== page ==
Deep Space: What Exactly Does It Mean?

Comet Neowise Deep Sky

Recently, I was watching the new PBS show called Breakthrough: The Ideas That Changed The World, narrated by sir Patrick Stewart. This new PBS series is really interesting and worth watching, as it has episodes on topics such as telescopes, smartphones, and rockets. One of the earliest scenes in the rockets episode has an animation of a launch of a spacecraft and the comment is made that humanity is developing rockets that will take humans to deep space for the first time in nearly 50 years.

This made me think and person who I was watching with ask, “Is the moon really considered deep space?” and what does this term really mean?!?

Some say that anything beyond the Earths atmosphere is deep space, whereas others use the term to reference anything beyond the solar system.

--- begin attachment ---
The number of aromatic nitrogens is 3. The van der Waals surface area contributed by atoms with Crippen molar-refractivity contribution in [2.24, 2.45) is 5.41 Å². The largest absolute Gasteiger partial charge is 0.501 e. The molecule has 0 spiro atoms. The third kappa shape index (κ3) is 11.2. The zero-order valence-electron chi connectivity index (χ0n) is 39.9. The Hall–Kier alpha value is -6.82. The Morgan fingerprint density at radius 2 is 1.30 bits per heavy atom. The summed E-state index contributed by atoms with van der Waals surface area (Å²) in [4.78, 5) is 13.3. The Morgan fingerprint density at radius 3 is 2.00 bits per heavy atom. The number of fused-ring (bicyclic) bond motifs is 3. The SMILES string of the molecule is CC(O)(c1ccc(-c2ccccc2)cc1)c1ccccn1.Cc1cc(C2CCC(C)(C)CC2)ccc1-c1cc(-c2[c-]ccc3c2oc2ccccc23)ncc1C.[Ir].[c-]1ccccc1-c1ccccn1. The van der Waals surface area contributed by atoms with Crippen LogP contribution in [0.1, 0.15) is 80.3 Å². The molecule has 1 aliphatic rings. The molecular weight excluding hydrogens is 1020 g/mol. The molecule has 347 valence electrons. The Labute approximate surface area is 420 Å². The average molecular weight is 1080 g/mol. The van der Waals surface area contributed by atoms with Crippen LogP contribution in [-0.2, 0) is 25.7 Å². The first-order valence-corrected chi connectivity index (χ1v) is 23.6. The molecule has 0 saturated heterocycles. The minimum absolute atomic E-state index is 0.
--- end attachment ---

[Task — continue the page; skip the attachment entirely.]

More formal definitions include the International Telecommunication Union definition of “deep space” starts at a distance of 2 million km from the Earth’s surface. The NASA Deep Space Network has variously used criteria of 16,000 to 32,000 km from Earth. 

What this means is that some definitions have the moon as a deep space object, whereas, the moon is not far enough away to qualify. The moon lies 384,400 km from Earth, which is not far enough away to qualify for the ITU definition. However, this means for the DSN, the moon does qualify. Another example is the planet Mars is 54.6 million km away from Earth, which does qualify.

This lack of consistency is something that can confuse those using the terminology, which means that a widely accepted standardization might be beneficial.

What does the term mean to you? How do you use it? Let us know!

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